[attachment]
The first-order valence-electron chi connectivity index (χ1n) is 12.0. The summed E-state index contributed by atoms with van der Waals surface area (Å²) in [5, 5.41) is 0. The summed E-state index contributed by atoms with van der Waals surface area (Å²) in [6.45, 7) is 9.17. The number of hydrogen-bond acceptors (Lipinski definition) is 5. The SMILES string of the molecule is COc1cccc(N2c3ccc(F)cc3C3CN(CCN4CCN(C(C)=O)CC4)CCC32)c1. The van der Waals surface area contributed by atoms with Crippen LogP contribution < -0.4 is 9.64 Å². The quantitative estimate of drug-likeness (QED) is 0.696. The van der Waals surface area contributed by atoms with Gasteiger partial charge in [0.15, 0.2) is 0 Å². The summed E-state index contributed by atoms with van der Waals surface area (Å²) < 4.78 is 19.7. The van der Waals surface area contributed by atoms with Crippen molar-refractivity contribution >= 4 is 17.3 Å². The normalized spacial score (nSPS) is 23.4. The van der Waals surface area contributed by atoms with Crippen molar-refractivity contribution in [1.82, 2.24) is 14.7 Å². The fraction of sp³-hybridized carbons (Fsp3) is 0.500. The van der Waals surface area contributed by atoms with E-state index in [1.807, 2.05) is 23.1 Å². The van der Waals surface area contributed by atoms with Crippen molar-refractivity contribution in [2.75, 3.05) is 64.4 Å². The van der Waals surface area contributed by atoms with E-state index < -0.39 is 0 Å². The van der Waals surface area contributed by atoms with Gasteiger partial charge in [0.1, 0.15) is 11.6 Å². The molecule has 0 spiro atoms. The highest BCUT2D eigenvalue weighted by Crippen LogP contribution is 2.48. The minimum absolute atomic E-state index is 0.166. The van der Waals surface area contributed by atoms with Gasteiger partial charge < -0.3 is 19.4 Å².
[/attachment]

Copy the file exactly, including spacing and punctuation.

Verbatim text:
The first-order valence-electron chi connectivity index (χ1n) is 12.0. The summed E-state index contributed by atoms with van der Waals surface area (Å²) in [5, 5.41) is 0. The summed E-state index contributed by atoms with van der Waals surface area (Å²) in [6.45, 7) is 9.17. The number of hydrogen-bond acceptors (Lipinski definition) is 5. The SMILES string of the molecule is COc1cccc(N2c3ccc(F)cc3C3CN(CCN4CCN(C(C)=O)CC4)CCC32)c1. The van der Waals surface area contributed by atoms with Crippen LogP contribution < -0.4 is 9.64 Å². The quantitative estimate of drug-likeness (QED) is 0.696. The van der Waals surface area contributed by atoms with Gasteiger partial charge in [0.15, 0.2) is 0 Å². The summed E-state index contributed by atoms with van der Waals surface area (Å²) < 4.78 is 19.7. The van der Waals surface area contributed by atoms with Crippen molar-refractivity contribution >= 4 is 17.3 Å². The normalized spacial score (nSPS) is 23.4. The van der Waals surface area contributed by atoms with Crippen molar-refractivity contribution in [1.82, 2.24) is 14.7 Å². The fraction of sp³-hybridized carbons (Fsp3) is 0.500. The van der Waals surface area contributed by atoms with E-state index in [1.807, 2.05) is 23.1 Å². The van der Waals surface area contributed by atoms with Crippen molar-refractivity contribution in [2.75, 3.05) is 64.4 Å². The van der Waals surface area contributed by atoms with E-state index < -0.39 is 0 Å². The van der Waals surface area contributed by atoms with Gasteiger partial charge in [0.1, 0.15) is 11.6 Å². The molecule has 0 spiro atoms. The highest BCUT2D eigenvalue weighted by Crippen LogP contribution is 2.48. The minimum absolute atomic E-state index is 0.166. The van der Waals surface area contributed by atoms with Gasteiger partial charge < -0.3 is 19.4 Å².